The calendar has recently turned, and, with the change in year comes one constant: people setting grand resolutions and failing spectacularly.
No, this isn’t some deep-seated lack of faith in humanity – it’s fact. Research shows only eight percent of people actually achieve their New Year’s resolutions. This failure has, unfortunately, become so comically commonplace that it’s expected.
The question is, why? Read more
Here’s a scary thought: Try and picture a world without email.
Indeed, it’s hard to fathom our world functioning as we know it without the wonder that is email. It’s cheap, it’s fast, it’s convenient, it’s just… easy. Few words can be as harrowing and bone-chilling for a business as “email is down.”
But for all its immeasurable benefits, there is a dark side to email. One that can eat away at the very core of any business – even the most successful.
Ptex recently received quite a compliment. As of July, we are officially certified as a Great Place to Work® business.
To receive this prestigious accolade, GPW asked our employees to participate in their anonymous survey on their feelings regarding the workplace environment, culture, management, etc. and how it affected – positively or negatively – their job performance. I myself was not allowed to take part in this.
The unanimously positive results of the survey was quite touching.
Professor Jeffrey Pfeffer, of Stanford University, accurately summed up the responsibility of a leader:
“Your most important task as a leader is to teach people how to think and ask the right questions, so that the world doesn’t fall apart if you take a day off.”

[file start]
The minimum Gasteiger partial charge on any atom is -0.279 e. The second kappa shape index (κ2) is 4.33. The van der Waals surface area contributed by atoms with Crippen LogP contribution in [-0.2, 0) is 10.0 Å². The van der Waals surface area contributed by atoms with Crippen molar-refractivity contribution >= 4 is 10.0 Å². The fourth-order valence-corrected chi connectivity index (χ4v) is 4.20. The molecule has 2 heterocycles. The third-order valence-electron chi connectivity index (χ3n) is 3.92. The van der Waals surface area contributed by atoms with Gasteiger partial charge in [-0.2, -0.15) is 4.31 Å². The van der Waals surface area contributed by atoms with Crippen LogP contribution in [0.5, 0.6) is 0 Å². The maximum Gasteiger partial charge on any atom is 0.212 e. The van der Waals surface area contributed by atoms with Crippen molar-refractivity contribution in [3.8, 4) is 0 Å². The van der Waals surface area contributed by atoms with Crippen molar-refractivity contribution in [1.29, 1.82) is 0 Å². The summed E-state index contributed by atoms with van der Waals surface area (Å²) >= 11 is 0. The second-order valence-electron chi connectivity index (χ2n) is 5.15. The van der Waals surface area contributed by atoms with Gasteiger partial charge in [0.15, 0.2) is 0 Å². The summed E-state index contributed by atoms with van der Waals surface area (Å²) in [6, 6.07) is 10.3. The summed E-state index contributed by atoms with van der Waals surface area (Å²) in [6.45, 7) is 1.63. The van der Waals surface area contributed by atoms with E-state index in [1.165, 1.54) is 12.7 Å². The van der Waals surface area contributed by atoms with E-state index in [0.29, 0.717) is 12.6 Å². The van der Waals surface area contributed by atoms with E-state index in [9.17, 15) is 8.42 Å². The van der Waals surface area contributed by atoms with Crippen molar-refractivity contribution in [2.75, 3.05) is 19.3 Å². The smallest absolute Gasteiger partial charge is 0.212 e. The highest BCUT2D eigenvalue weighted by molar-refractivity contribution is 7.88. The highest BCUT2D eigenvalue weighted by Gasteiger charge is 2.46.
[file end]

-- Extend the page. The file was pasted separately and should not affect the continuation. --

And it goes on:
Perhaps no concept in business is more essential, and at the same time so colossally misunderstood, than delegation. Any rational person knows that they have strengths and limitations. It follows, that tasks should be divvied based on each employees abilities.
Yet for some reason, many business struggle to properly delegate—and the consequences are severe. Sloppy projects. Missed deadlines. Angry clients.
Lather, rinse, repeat.
Now before everyone gets up in arms, I’m certainly not advocating violence in any shape or form. But I do want to bring attention to a fundamental issue that, unfortunately, tends to get skated over a bit.
It’s no secret that company culture is a critical element to success in any business. It’s a huge reason for the success of companies such as Google, Zappos, and Southwest Airlines. Quality employees and valuable clients alike are attracted to a place with a vibrant, positive culture.
Great culture starts at the top. Those in executive and managerial positions have the power to set the tone for the workplace environment. It’s an enormous, far-reaching responsibility, because the environment they create will ultimately determine the quality of the employees and the business they attract. Guess that’s why they’re paid the big bucks.
There is a common denominator that all companies with great culture tend to share: they understand that there is a difference between managing and leading.
You turn on your phone, and are greeted by a most familiar message.